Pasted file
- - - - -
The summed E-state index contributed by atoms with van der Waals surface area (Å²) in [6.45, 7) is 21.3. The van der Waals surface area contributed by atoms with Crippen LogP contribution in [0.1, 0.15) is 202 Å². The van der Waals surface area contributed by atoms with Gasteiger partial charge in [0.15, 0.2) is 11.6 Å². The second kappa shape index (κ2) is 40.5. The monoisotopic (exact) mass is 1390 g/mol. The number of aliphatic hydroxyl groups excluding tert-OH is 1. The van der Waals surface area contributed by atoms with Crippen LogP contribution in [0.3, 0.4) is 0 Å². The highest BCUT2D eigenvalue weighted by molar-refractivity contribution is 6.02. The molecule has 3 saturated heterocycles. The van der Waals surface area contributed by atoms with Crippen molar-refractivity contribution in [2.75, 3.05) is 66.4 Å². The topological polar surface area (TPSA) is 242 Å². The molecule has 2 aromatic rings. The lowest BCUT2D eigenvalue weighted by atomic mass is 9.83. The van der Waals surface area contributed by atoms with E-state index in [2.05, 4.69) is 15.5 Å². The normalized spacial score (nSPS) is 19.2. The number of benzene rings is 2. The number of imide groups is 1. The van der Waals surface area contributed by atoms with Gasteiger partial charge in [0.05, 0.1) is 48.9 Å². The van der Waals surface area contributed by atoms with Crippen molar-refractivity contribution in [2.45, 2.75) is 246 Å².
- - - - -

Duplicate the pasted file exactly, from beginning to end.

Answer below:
The summed E-state index contributed by atoms with van der Waals surface area (Å²) in [6.45, 7) is 21.3. The van der Waals surface area contributed by atoms with Crippen LogP contribution in [0.1, 0.15) is 202 Å². The van der Waals surface area contributed by atoms with Gasteiger partial charge in [0.15, 0.2) is 11.6 Å². The second kappa shape index (κ2) is 40.5. The monoisotopic (exact) mass is 1390 g/mol. The number of aliphatic hydroxyl groups excluding tert-OH is 1. The van der Waals surface area contributed by atoms with Crippen LogP contribution in [0.3, 0.4) is 0 Å². The highest BCUT2D eigenvalue weighted by molar-refractivity contribution is 6.02. The molecule has 3 saturated heterocycles. The van der Waals surface area contributed by atoms with Crippen molar-refractivity contribution in [2.75, 3.05) is 66.4 Å². The topological polar surface area (TPSA) is 242 Å². The molecule has 2 aromatic rings. The lowest BCUT2D eigenvalue weighted by atomic mass is 9.83. The van der Waals surface area contributed by atoms with E-state index in [2.05, 4.69) is 15.5 Å². The normalized spacial score (nSPS) is 19.2. The number of benzene rings is 2. The number of imide groups is 1. The van der Waals surface area contributed by atoms with Gasteiger partial charge in [0.05, 0.1) is 48.9 Å². The van der Waals surface area contributed by atoms with Crippen molar-refractivity contribution in [2.45, 2.75) is 246 Å².